Tuesday, May 10, 2011

Consumer Behaviour Tracking Studies

Now that I am out of University and actually have time to read books, I have started making my way through my list of books that I have been meaning to read for some time now. It was always hard in University to find time to read books that I actually wanted to read when I had a stack of $200 textbooks that I couldn't find the time to read.

I would have to say, one of my favorite classes in University was Consumer Behaviour. I found the whole process of why we buy to be very interesting. I have finally gotten around to reading the book Why We Buy: The Science of Shopping by Paco Underhill. I couldn't help but laugh about his description of a ‘tracker’ and how studies of purchase patterns and why we buy are conducted.

During my last semester of University I was taking a Consumer Behaviour class where our teacher required us to go out in the field and actually conduct market research and observe consumers in their natural buying habits. The teacher I had had been conducting market research for years, spending countless hours observing consumers shopping in a variety of stores.

Our first market research field trip was to the local mall where we were tasked to observe one male and one female in different store to compare the difference in their shopping habits. Within 20 minutes, our class was escorted out of the mall by security, who didn't seem to approve of what we were doing in the mall. Our second attempt at market research was in the local Wal-Mart, because one of the students knew the local store manager who approved of our presence ahead of time. We were paired in groups of two, and again were tasked to walk around and follow shoppers while they shopped for groceries and household items. Being that it was our first 'tracking' experience, it was a little awkward to be following people around the store observing what they touched, looked at, and purchased, didn’t purchase, and how they behaved while waiting in the checkout lines.

My personal experience as a tracker in Wal-Mart lasted about 20 minutes before a Coca-Cola shelf stalker asked us if we were trying to steal something. That broke our confidence level, and we were unable to continue our study because we felt like someone was watching us. Funny how the tables turned. Before we were approached by the Coca-Cola salesman we successfully tracked a lady from the front of the store, down the food isle, and on to the checkout line up. It was interesting wanting her reaction after waiting a few minutes in the lineup. Part of our tracking duties were to time how long consumers were in line for and how long until they became finicky and started looking for another lineup. The only lady we observed because very unhappy when the cashier had to do a price check for the customer in front of her.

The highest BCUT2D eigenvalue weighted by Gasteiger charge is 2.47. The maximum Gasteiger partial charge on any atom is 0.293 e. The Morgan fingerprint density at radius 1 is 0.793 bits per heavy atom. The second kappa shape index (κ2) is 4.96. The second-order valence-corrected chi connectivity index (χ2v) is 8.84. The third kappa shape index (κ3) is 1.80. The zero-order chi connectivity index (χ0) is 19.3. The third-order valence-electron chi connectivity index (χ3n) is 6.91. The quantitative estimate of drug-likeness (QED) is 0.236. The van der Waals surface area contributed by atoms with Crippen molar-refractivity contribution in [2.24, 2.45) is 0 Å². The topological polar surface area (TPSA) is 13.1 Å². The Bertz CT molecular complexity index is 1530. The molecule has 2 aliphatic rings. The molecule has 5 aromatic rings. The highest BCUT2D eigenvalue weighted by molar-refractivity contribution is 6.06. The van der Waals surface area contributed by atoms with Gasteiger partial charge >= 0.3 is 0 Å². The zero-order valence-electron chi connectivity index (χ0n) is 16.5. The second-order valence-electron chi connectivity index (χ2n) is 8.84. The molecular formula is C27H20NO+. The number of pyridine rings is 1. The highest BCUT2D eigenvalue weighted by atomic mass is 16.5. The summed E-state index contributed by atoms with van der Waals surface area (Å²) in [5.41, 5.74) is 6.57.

Overall it was a very interesting experience watching consumers shop in their natural buying habits, I couldn’t imagine doing this full time. I guess it’s the sense of rejection of being caught by the consumer that I would be uncomfortable with. Something to consider the next time you are in your local mall or grocery store, someone might actually be watching you.

If this is something you are interested in, I would recommend reading Paco Underhills books. It will open your eyes to a whole other world of shopping.  

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